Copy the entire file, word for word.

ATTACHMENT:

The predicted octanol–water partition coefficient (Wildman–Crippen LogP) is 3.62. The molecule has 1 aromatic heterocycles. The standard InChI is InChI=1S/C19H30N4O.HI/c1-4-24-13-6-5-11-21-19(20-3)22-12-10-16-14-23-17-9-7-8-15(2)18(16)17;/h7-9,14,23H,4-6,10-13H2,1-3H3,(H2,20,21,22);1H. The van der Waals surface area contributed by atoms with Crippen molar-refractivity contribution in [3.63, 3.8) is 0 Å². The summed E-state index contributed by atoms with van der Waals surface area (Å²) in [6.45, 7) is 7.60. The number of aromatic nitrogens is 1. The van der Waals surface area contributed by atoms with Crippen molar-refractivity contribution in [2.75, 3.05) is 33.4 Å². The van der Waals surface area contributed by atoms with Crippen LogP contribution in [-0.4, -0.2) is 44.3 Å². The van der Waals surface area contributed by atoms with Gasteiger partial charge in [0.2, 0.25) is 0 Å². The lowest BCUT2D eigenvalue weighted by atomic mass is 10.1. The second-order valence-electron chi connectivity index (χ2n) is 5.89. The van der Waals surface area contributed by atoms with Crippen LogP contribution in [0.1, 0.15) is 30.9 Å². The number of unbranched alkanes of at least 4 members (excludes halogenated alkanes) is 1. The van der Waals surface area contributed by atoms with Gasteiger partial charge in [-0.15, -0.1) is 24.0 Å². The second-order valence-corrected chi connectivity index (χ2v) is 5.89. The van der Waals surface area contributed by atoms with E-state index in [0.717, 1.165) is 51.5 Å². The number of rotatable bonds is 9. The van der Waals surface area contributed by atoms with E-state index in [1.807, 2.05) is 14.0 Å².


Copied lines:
The predicted octanol–water partition coefficient (Wildman–Crippen LogP) is 3.62. The molecule has 1 aromatic heterocycles. The standard InChI is InChI=1S/C19H30N4O.HI/c1-4-24-13-6-5-11-21-19(20-3)22-12-10-16-14-23-17-9-7-8-15(2)18(16)17;/h7-9,14,23H,4-6,10-13H2,1-3H3,(H2,20,21,22);1H. The van der Waals surface area contributed by atoms with Crippen molar-refractivity contribution in [3.63, 3.8) is 0 Å². The summed E-state index contributed by atoms with van der Waals surface area (Å²) in [6.45, 7) is 7.60. The number of aromatic nitrogens is 1. The van der Waals surface area contributed by atoms with Crippen molar-refractivity contribution in [2.75, 3.05) is 33.4 Å². The van der Waals surface area contributed by atoms with Crippen LogP contribution in [-0.4, -0.2) is 44.3 Å². The van der Waals surface area contributed by atoms with Gasteiger partial charge in [0.2, 0.25) is 0 Å². The lowest BCUT2D eigenvalue weighted by atomic mass is 10.1. The second-order valence-electron chi connectivity index (χ2n) is 5.89. The van der Waals surface area contributed by atoms with Crippen LogP contribution in [0.1, 0.15) is 30.9 Å². The number of unbranched alkanes of at least 4 members (excludes halogenated alkanes) is 1. The van der Waals surface area contributed by atoms with Gasteiger partial charge in [-0.15, -0.1) is 24.0 Å². The second-order valence-corrected chi connectivity index (χ2v) is 5.89. The van der Waals surface area contributed by atoms with E-state index in [0.717, 1.165) is 51.5 Å². The number of rotatable bonds is 9. The van der Waals surface area contributed by atoms with E-state index in [1.807, 2.05) is 14.0 Å².